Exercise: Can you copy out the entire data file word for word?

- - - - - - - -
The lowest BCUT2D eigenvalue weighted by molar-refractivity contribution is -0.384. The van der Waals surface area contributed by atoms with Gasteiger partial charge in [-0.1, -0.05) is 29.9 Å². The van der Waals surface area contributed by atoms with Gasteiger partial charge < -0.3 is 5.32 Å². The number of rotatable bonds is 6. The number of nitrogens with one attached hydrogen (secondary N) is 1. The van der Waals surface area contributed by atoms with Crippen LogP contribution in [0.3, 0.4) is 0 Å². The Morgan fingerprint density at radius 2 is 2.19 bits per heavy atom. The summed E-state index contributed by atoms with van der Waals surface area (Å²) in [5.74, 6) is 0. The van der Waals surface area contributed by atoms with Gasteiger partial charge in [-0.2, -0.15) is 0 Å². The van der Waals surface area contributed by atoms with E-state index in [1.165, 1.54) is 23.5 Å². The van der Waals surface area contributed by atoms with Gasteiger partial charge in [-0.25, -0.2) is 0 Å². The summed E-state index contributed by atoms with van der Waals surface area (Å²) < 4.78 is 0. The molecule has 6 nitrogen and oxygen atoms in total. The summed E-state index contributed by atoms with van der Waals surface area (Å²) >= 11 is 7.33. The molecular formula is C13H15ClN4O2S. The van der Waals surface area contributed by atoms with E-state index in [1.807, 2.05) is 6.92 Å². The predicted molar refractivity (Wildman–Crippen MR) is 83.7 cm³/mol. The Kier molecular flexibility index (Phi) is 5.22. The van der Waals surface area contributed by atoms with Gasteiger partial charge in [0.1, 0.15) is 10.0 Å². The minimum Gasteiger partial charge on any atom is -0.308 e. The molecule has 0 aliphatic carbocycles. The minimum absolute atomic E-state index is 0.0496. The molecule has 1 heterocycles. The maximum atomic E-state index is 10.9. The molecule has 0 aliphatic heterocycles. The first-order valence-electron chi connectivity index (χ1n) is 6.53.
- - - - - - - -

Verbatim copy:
The lowest BCUT2D eigenvalue weighted by molar-refractivity contribution is -0.384. The van der Waals surface area contributed by atoms with Gasteiger partial charge in [-0.1, -0.05) is 29.9 Å². The van der Waals surface area contributed by atoms with Gasteiger partial charge < -0.3 is 5.32 Å². The number of rotatable bonds is 6. The number of nitrogens with one attached hydrogen (secondary N) is 1. The van der Waals surface area contributed by atoms with Crippen LogP contribution in [0.3, 0.4) is 0 Å². The Morgan fingerprint density at radius 2 is 2.19 bits per heavy atom. The summed E-state index contributed by atoms with van der Waals surface area (Å²) in [5.74, 6) is 0. The van der Waals surface area contributed by atoms with Gasteiger partial charge in [-0.2, -0.15) is 0 Å². The van der Waals surface area contributed by atoms with E-state index in [1.165, 1.54) is 23.5 Å². The van der Waals surface area contributed by atoms with Gasteiger partial charge in [-0.25, -0.2) is 0 Å². The summed E-state index contributed by atoms with van der Waals surface area (Å²) < 4.78 is 0. The molecule has 6 nitrogen and oxygen atoms in total. The summed E-state index contributed by atoms with van der Waals surface area (Å²) >= 11 is 7.33. The molecular formula is C13H15ClN4O2S. The van der Waals surface area contributed by atoms with E-state index in [1.807, 2.05) is 6.92 Å². The predicted molar refractivity (Wildman–Crippen MR) is 83.7 cm³/mol. The Kier molecular flexibility index (Phi) is 5.22. The van der Waals surface area contributed by atoms with Gasteiger partial charge in [0.1, 0.15) is 10.0 Å². The minimum Gasteiger partial charge on any atom is -0.308 e. The molecule has 0 aliphatic carbocycles. The minimum absolute atomic E-state index is 0.0496. The molecule has 1 heterocycles. The maximum atomic E-state index is 10.9. The molecule has 0 aliphatic heterocycles. The first-order valence-electron chi connectivity index (χ1n) is 6.53.